Please comment briefly on experiences you might have had with image stabilization systems, good or bad.

Please comment briefly on experiences you might have had with image stabilization systems, good or bad.
Yes, even a greater cost it's worth the ability to work with slower speeds.
84% (107 votes)
No, the extra cost is not worth it and I don't have the need for this handheld aid.
11% (14 votes)
Not sure, as the benefits of image stabilization are not that clear to me.
5% (6 votes)
Total votes: 127

David Risch's picture

My first IS lens was the Canon 75X300, my next will be the 100X400 soon.

Orfeo Trombetta's picture

Any aid to deter camera shake at slow speeds is important to me. When I was younger, I was able to squeeze off shots at 1/30 of a sec. with my Leica. No more. I'll take the help

Scott M.'s picture

IS is worth it, although companies drastically overcharge for it.

B.  Wagnon's picture

Actually yes and no. Image stabilization is not a necessity but it is a convenience so that I won't have to carry a tripod to every locale for a quick shot.

Joshua Hudson's picture

I have found that on longer lenses, like my 70-200 f/2.8 VR, the vibration reduction gives me that added comfort zone to work with more confidence and without a tripod. While shooting weddings, you need to get as much light as possible sometimes and can't always use your flash. This is another area where the VR really pays off. VR is expensive, like fast lenses, and only worth the cost if you are using your gear to make money.

G.  R.  Livesay's picture

Coolpix 8800 vs. 8400? I'd take the 8800 mostly because of the IS, not the bigger zoom.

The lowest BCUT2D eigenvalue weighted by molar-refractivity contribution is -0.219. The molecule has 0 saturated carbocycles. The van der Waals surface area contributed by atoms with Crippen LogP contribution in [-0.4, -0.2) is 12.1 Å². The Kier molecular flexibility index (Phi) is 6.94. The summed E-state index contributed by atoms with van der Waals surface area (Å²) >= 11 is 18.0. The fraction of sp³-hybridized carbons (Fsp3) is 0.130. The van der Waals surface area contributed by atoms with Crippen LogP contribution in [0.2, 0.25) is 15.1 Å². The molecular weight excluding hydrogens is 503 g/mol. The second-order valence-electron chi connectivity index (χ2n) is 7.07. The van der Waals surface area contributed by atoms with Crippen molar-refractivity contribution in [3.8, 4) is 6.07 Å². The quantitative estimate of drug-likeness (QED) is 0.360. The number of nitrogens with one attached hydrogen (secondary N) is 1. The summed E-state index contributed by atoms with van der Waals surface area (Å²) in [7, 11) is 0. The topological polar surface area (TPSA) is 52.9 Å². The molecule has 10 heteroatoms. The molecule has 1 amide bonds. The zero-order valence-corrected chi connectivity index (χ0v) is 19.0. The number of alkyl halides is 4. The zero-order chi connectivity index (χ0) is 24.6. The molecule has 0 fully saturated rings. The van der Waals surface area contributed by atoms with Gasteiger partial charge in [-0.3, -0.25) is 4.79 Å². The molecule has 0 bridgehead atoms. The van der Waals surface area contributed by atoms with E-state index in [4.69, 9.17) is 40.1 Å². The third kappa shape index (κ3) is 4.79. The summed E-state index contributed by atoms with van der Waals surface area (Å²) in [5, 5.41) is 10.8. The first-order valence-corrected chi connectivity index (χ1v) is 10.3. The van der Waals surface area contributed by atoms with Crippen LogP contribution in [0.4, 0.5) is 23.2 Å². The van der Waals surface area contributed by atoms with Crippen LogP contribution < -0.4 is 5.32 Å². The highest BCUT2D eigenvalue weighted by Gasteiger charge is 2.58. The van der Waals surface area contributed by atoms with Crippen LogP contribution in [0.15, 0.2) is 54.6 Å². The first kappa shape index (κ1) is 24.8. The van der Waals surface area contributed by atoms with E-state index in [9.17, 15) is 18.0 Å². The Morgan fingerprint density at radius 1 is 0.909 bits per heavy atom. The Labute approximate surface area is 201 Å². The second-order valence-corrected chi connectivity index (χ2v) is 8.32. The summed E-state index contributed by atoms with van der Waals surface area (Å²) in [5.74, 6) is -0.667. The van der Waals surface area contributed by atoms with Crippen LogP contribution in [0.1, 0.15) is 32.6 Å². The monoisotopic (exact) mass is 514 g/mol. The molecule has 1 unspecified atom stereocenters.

Barry's picture

For fast moving subjects, a tripod just will not do.

H.  Campbell's picture

Purchased the Minolta A2 for this feature. Glad I waited as old guy shake is now gone from my pictures.

Laura Talbot's picture

I have been able to capture sharp images with image stabilization (Canon 28-135 mm I.S.)that could not be captured using a non I.S. lens of similar telephoto zoom range

Tom Pollock's picture

I am amazed at the handheld shots taken with my Panasonic FZ20 at longer focal lengths.

Brian Ricks's picture

One of the features I long for, but cannot afford.

Geoff White's picture

Now if only Canon would add chip stablization to their DSLR cameras...

Anthony F.  Andreone's picture

I'm so impressed with the Minolta 4 mp that I soon plan to buy k-m A 2 with anti-shake function.

Mario Pro's picture

In fact some assignments call for "no flash" and this is one of the situations when it is important to have some stabilization when handhelding the equipment and still go for low shutter speeds without compromising aperture settings.

Tony Lazarecki's picture

Yes, It's important to me, but not a driving factor in lens selection. With Canon, I prefer it, but will take the "L" glass if I can afford it instead. My EF 28-135mm is a great lens and has never disappointed me. I shoot digital only and like the assistance of the IS in low light situations.

David Thibodeaux's picture

If I need to shoot at slower shutter speeds I use a tripod which works just fine for me. I do not care for the greater complexity and potential repair costs of this type of equipment.

Joseph Cross's picture